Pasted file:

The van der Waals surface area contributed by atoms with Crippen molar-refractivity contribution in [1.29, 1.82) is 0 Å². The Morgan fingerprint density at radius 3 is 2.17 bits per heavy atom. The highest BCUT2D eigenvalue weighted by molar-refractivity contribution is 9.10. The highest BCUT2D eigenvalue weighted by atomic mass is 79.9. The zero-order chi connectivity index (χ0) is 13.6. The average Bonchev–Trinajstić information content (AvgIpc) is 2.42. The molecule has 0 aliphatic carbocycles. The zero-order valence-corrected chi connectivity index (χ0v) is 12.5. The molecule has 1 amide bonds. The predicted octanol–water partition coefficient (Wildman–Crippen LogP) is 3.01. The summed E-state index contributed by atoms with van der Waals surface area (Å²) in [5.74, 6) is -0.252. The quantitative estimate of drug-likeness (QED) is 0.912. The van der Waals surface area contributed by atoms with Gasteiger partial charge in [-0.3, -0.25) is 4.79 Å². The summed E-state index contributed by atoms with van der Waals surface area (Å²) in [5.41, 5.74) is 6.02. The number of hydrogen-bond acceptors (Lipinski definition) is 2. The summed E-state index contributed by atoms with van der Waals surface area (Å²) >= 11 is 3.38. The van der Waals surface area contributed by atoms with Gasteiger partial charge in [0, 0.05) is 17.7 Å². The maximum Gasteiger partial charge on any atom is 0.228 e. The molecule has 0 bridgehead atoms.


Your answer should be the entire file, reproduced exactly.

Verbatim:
The van der Waals surface area contributed by atoms with Crippen molar-refractivity contribution in [1.29, 1.82) is 0 Å². The Morgan fingerprint density at radius 3 is 2.17 bits per heavy atom. The highest BCUT2D eigenvalue weighted by molar-refractivity contribution is 9.10. The highest BCUT2D eigenvalue weighted by atomic mass is 79.9. The zero-order chi connectivity index (χ0) is 13.6. The average Bonchev–Trinajstić information content (AvgIpc) is 2.42. The molecule has 0 aliphatic carbocycles. The zero-order valence-corrected chi connectivity index (χ0v) is 12.5. The molecule has 1 amide bonds. The predicted octanol–water partition coefficient (Wildman–Crippen LogP) is 3.01. The summed E-state index contributed by atoms with van der Waals surface area (Å²) in [5.74, 6) is -0.252. The quantitative estimate of drug-likeness (QED) is 0.912. The van der Waals surface area contributed by atoms with Gasteiger partial charge in [-0.3, -0.25) is 4.79 Å². The summed E-state index contributed by atoms with van der Waals surface area (Å²) in [5.41, 5.74) is 6.02. The number of hydrogen-bond acceptors (Lipinski definition) is 2. The summed E-state index contributed by atoms with van der Waals surface area (Å²) >= 11 is 3.38. The van der Waals surface area contributed by atoms with Gasteiger partial charge in [0, 0.05) is 17.7 Å². The maximum Gasteiger partial charge on any atom is 0.228 e. The molecule has 0 bridgehead atoms.